I’ve always enjoyed the familiar fable that begins with “For want of a nail the shoe was lost” and ends, after the horse is lost for want of a shoe, and the rider is lost for want of a horse, and the battle is lost for want of a rider, with the loss of a whole damn kingdom.
Nail. Kingdom. One so slight, the other so tremendous. What sort of connection could exist between them that causes a single small horseshoe nail to have the power to overthrow a vast kingdom?
Science would call it chaos theory or non-linear relationships, the ability of tiny causes to result in gigantic effects. You know, the butterfly flaps its wings here and a hurricane develops there. Religion or mysticism would call it karma, fate, destiny, god’s will. I suspect science and religion are pointing at the same truth with different fingers.
I’m fascinated with how this principle of “a little leads to a lot” works in everyday life. A woman buys a $1 lottery ticket, wins $60 million, and her life is changed forever. A man takes his eye off the road for an instant to check his cell phone, a child runs into the street, and two lives are changed forever.
My own less dramatic example yesterday started as I stood by our front door after making an eight foot bridge out of a couple of pressure-treated 2 x 6s. I needed Laurel to help me carry the bridge down to a seasonally water-filled gully on our newly-acquired five acres.
I was wearing an old fleece jacket without any zippers on the pockets. I was holding the dog training collar controller in my hand, for I was going to take Serena for a walk around the lake after installing the bridge. (The dog-shocker is needed for those rare occasions when the not-always-obedient family pet threatens to run onto a neighboring property whose owners have threatened dire consequences for even an innocent deer-chasing incursion).
I think about putting the controller in a zipperless pocket. Nah, too likely to fall out. A small still voice inside of me says, “You should put on another jacket.” But a louder and lazier voice bursts in: “Too much trouble. Just clip the controller on your belt.” Which I did.
So Laurel and I pick up the bridge, haul it down to the gully, and test it out. I then take Serena on our usual one-mile walk around Spring Lake and back to our property. I reach to unclip the training collar controller. It’s not on my belt. Shit! It’s almost dark. Double-shit!! I go into the house to tell Laurel what I’ve lost and she says, “The controller isn’t water-proof and it might rain.” Triple-shit!!!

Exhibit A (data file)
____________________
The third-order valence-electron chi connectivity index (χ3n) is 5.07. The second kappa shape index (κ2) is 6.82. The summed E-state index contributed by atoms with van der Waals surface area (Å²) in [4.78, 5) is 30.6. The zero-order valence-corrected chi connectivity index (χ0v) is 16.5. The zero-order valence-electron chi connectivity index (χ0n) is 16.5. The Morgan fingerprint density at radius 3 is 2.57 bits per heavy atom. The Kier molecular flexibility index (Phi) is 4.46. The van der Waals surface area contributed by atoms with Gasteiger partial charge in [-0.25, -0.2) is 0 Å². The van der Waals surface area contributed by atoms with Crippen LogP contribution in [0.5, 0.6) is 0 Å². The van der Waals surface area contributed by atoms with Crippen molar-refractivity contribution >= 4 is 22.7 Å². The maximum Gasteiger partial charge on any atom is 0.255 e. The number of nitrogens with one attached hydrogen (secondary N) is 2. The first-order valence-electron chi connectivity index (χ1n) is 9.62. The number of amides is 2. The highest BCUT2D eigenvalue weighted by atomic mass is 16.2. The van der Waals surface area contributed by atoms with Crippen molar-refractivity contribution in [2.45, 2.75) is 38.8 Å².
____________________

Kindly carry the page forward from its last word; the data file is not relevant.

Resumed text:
It takes me almost an hour to slowly retrace my steps with a flashlight. I can’t find the controller. Luckily it doesn’t rain overnight. I get up early and start searching in the daylight. And there, just over a log that I had to step over on the way to the gully, it is. I feel as great as I can feel after having wasted an hour searching for something I never would have lost if I had just taken fifteen seconds to put on a jacket that had a pocket with a zipper.
This may sound like a meaningless tale. But I’ve learned something from it. For I can distinctly recall that immediate intuition—“you need to wear a different jacket”—which would have saved me a lot of time and trouble if I had listened to it. I spent today trying to listen more to that still small voice inside my head, and less to the active puffed-up blabber that usually tends to occupy my mind.
I’m going to experiment with turning up the volume on the one, and turning down the volume on the other. So far, I like what I hear.
My suspicion is the mind has an intuitive faculty capable of pretty accurately predicting a whole complex chain of causation. Our rational faculty doesn’t have this capacity. Or, at least, most of us aren’t able to use it properly.
Standing by the door, I could have thought: “I’m clipping the controller on the right side of my belt so I can easily grab it with my right hand if the dog runs away. I’m probably going to carry the bridge on the right side of my body. I’m going to have to step over a log on the way to the gully, which means I’ll have to lift the bridge up and over the log. This could dislodge the controller. I’d better change my jacket and put the controller in a pocket with a zipper.”
But that’s too much thinking. Too many things to keep in mind and try to figure out. Who is willing to pause before every action and ponder the branching possibilities of “if this, then that”? Anyway, if we trust in our intuitive faculty, perhaps we can get a glimpse of a likely future easily in a flash rather than with difficulty over time.
Lots is going on in the brain outside of our conscious awareness. I have no problem believing that some sort of unconscious Intelligence Processor is whirring away continuously, popping up frequent Alert Messages in the form of what we like to call “gut feelings.” “Brian, do this rather than that…go here rather than there…proceed cautiously…now, full speed ahead.”
It wasn’t fun losing an hour for want of a zipper. Yet I may end up gaining a lot more than I lost if this experience motivates me to learn how to tune in an inner advisor who makes a lot more sense than the one I normally listen to.